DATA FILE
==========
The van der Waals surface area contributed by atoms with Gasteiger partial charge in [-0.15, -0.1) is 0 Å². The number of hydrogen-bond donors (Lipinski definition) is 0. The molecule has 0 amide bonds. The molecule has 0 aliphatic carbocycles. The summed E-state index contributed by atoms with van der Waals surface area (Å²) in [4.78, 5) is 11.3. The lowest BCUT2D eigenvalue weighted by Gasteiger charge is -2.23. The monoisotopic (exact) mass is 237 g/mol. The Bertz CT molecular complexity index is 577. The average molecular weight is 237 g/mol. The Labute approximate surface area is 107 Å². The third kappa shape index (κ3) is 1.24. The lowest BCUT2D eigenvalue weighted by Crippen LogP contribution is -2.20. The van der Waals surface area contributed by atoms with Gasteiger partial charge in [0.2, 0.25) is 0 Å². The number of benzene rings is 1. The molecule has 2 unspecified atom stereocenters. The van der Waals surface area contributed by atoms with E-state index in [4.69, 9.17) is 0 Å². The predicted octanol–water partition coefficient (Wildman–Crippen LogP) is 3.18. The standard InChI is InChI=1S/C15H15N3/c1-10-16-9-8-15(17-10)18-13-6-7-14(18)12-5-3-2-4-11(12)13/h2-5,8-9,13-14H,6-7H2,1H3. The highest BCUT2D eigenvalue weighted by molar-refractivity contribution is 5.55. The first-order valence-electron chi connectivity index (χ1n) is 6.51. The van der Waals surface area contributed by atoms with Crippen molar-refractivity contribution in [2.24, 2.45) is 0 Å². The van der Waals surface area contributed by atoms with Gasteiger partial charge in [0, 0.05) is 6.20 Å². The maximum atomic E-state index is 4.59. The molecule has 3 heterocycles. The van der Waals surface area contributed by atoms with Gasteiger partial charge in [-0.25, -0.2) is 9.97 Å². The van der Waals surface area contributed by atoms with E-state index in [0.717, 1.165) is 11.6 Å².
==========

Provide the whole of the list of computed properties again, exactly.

The van der Waals surface area contributed by atoms with Gasteiger partial charge in [-0.15, -0.1) is 0 Å². The number of hydrogen-bond donors (Lipinski definition) is 0. The molecule has 0 amide bonds. The molecule has 0 aliphatic carbocycles. The summed E-state index contributed by atoms with van der Waals surface area (Å²) in [4.78, 5) is 11.3. The lowest BCUT2D eigenvalue weighted by Gasteiger charge is -2.23. The monoisotopic (exact) mass is 237 g/mol. The Bertz CT molecular complexity index is 577. The average molecular weight is 237 g/mol. The Labute approximate surface area is 107 Å². The third kappa shape index (κ3) is 1.24. The lowest BCUT2D eigenvalue weighted by Crippen LogP contribution is -2.20. The van der Waals surface area contributed by atoms with Gasteiger partial charge in [0.2, 0.25) is 0 Å². The number of benzene rings is 1. The molecule has 2 unspecified atom stereocenters. The van der Waals surface area contributed by atoms with E-state index in [4.69, 9.17) is 0 Å². The predicted octanol–water partition coefficient (Wildman–Crippen LogP) is 3.18. The standard InChI is InChI=1S/C15H15N3/c1-10-16-9-8-15(17-10)18-13-6-7-14(18)12-5-3-2-4-11(12)13/h2-5,8-9,13-14H,6-7H2,1H3. The highest BCUT2D eigenvalue weighted by molar-refractivity contribution is 5.55. The first-order valence-electron chi connectivity index (χ1n) is 6.51. The van der Waals surface area contributed by atoms with Crippen molar-refractivity contribution in [2.24, 2.45) is 0 Å². The van der Waals surface area contributed by atoms with Gasteiger partial charge in [0, 0.05) is 6.20 Å². The maximum atomic E-state index is 4.59. The molecule has 3 heterocycles. The van der Waals surface area contributed by atoms with Gasteiger partial charge in [-0.25, -0.2) is 9.97 Å². The van der Waals surface area contributed by atoms with E-state index in [0.717, 1.165) is 11.6 Å².